There was a lot of activity related to biotech-pharma partnerships this week. That, and the rest of the Boston-area life sciences news, below.
—Lexington, MA-based Predictive Biosciences, a diagnostics startup build around research done at Children’s Hospital Boston, raised $21.75 million in Series B financing. New investor New Enterprise Associates led the deal, and Kaiser Permanente Ventures, Highland Capital Partners, and Flybridge Capital Partners also participated.
—Cambridge, MA’s Infinity Pharmaceuticals (NASDAQ: INFI) launched an early-stage clinical trial of its drug IPI-926 among 30 to 50 patients with advanced solid tumors. The orally administered drug works by blocking the so-called hedgehog pathway, which can play a key role in tumor growth when it becomes overactivated.
—The FDA and the Mayo Clinic found a legal basis to give a dying cancer patient Tysabri—a drug approved for multiple sclerosis and Crohn’s disease but not for cancer—after the drug’s maker, Cambridge, MA-based Biogen Idec refused to do so. Luke explained the complicated ethical and regulatory context in which the FDA and Biogen (NASDAQ: BIIB) made their decisions.
—T2 Biosystems, a startup in Cambridge, MA, developing portable diagnostics devices that use miniaturized magnetic resonance technology, raised $10.8 million in a Series B financing round. Flagship Ventures, Polaris Venture Partners, Flybridge Capital Partners, Partners Healthcare, and In-Q-Tel all contributed to the round.
—Cambridge, MA-based Archemix inked a licensing and options deal with Indianapolis-based drug giant Eli Lilly (NYSE:LLY). The agreement, financial terms of which weren’t revealed, focused in part on Archemix’s “aptamer” technology for developing drugs based on short pieces of DNA or RNA that bind to certain disease-related proteins.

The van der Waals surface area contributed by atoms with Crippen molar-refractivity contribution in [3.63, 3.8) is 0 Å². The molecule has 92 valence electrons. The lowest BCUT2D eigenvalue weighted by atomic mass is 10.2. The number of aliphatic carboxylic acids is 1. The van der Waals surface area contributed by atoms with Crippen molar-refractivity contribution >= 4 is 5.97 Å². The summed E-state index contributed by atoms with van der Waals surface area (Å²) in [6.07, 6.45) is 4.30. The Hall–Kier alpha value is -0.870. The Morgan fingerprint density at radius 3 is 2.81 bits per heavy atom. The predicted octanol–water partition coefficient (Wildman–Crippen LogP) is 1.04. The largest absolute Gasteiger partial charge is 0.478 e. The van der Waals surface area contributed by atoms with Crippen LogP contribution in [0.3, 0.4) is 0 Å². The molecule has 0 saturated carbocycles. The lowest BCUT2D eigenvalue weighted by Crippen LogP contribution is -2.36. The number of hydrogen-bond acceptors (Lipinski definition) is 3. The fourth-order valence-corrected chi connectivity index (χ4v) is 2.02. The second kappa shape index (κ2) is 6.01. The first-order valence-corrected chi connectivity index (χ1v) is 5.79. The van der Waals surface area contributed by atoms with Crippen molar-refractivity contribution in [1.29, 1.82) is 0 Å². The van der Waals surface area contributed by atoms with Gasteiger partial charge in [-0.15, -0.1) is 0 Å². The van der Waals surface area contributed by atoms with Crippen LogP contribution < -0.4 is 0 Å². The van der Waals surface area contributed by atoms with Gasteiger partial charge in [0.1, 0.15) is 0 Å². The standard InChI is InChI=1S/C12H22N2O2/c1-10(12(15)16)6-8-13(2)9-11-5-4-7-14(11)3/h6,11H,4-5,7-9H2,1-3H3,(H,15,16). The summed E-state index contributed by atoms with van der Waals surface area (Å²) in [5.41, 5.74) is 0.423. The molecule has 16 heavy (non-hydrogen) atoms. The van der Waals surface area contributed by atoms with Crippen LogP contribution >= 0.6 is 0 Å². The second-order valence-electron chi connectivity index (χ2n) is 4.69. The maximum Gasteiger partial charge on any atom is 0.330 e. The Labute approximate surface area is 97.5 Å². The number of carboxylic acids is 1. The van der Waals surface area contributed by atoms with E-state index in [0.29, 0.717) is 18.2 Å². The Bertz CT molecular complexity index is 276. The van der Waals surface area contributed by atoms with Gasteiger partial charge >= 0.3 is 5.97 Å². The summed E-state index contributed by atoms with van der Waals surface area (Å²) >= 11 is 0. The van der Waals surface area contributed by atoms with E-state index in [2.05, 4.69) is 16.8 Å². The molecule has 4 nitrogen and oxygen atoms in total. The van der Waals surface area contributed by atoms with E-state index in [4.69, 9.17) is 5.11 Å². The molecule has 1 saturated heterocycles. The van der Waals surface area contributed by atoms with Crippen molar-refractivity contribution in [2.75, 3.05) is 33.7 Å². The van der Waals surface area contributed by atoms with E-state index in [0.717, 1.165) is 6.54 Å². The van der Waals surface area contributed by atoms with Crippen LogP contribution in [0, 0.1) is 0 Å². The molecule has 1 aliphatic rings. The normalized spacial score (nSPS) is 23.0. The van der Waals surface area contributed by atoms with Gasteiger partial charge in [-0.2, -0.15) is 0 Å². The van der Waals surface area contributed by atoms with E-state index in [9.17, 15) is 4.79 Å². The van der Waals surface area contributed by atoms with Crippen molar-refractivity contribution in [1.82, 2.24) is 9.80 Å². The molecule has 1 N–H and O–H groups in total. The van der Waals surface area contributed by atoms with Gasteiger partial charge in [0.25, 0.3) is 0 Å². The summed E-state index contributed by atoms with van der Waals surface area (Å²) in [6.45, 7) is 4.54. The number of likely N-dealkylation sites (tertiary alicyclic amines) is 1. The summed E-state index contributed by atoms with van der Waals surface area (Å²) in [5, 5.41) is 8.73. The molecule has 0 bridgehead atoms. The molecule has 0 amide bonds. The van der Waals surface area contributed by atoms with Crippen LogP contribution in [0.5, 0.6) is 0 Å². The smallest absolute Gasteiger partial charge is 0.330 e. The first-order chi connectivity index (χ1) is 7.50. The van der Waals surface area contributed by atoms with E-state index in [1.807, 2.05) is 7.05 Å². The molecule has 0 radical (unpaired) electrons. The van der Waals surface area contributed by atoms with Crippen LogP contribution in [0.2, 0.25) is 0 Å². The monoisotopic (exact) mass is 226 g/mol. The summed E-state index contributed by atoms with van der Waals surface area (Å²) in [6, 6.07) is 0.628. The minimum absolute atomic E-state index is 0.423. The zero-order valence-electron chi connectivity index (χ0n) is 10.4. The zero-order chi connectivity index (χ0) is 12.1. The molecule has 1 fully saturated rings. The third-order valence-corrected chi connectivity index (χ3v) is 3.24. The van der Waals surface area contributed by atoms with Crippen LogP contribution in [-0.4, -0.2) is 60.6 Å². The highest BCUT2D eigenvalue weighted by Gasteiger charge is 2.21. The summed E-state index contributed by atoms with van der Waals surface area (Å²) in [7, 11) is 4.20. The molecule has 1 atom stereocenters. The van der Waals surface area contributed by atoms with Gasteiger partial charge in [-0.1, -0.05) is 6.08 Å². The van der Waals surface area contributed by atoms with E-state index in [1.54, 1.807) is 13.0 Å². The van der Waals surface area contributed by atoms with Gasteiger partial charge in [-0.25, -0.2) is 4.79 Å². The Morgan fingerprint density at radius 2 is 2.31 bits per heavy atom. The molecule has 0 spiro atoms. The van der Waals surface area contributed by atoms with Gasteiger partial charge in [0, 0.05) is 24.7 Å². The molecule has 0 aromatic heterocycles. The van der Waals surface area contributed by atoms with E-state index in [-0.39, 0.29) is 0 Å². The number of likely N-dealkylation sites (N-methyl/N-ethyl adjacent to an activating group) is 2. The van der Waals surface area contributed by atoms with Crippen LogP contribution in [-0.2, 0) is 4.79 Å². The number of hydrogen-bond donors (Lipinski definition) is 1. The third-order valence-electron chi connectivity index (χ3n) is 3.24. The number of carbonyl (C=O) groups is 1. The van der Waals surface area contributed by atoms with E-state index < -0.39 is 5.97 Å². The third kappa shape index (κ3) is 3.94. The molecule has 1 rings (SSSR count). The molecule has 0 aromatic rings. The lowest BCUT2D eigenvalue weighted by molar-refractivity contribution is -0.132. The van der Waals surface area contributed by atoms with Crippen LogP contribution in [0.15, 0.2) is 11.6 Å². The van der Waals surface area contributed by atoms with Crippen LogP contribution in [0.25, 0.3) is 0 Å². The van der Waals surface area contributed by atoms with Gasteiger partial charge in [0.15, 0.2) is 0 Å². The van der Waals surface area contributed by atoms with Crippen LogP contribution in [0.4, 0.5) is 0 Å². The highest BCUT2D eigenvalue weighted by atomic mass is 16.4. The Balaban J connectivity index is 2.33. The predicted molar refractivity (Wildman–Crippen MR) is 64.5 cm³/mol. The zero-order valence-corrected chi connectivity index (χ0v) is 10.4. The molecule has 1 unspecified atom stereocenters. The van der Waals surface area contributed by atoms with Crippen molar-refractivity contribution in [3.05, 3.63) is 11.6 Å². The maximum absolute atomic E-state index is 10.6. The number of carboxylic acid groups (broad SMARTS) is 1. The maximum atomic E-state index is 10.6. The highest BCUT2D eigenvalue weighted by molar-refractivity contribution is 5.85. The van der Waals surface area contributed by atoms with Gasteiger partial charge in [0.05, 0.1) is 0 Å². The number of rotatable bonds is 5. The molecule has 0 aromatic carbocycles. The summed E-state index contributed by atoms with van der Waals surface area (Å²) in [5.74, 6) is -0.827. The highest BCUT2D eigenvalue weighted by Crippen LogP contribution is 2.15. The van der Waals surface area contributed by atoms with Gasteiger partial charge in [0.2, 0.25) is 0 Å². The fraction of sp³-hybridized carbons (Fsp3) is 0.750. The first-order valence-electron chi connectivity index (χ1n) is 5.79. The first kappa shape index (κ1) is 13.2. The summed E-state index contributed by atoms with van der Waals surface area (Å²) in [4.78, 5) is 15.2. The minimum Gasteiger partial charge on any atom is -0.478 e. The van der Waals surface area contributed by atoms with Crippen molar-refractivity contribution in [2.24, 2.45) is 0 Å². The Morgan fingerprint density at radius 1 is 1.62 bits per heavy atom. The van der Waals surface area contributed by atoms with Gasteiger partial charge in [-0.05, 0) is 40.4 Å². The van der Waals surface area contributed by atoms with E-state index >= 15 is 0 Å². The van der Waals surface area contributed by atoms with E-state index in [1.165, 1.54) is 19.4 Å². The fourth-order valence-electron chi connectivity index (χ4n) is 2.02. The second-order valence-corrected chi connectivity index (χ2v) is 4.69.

—Vertex Pharmaceuticals (NASDAQ: VRTX) of Cambridge, MA, got some encouraging results from a mid-stage clinical trial of VX-770, its treatment for cystic fibrosis patients with a particular gene mutation. The firm plans to work with the FDA and regulators overseas on a design for a pivotal clinical trial to start next year.
—Cambridge, MA-based Ariad Pharmaceuticals earned a $12.5 million milestone payment from its partner, Merck, for beginning a mid-stage study of its drug deforolimus for patients with advanced prostate cancer.
—Dyax co-founder Henry Blair is set to step down as president and CEO of the Cambridge, MA-based drug developer on January 1, the company announced. Gustav Christensen, previously the firm’s chief business officer, will assume Blair’s post.
—Luke had a chat with Frederic Chereau, a former Genzyme executive who has taken the reins as CEO of Cambridge, MA-based Pervasis Therapeutics. Chereau described how Pervasis’ cell-based technology for promoting healing and blocking inflammation, as well as its initial target market—patients on kidney dialysis—drew him to the company.
—Waltham, MA-based ImmunoGen (NASDAQ:IMGN) inked a deal with Bayer worth $4 million upfront and up to $170 million in milestone payments; the deal gives Bayer an exclusive worldwide license on ImmunoGen’s Tumor-Activated Prodrug technology, which ushers cancer drugs safely through the bloodstream and into tumors, where they unleash their cell-killing abilities.
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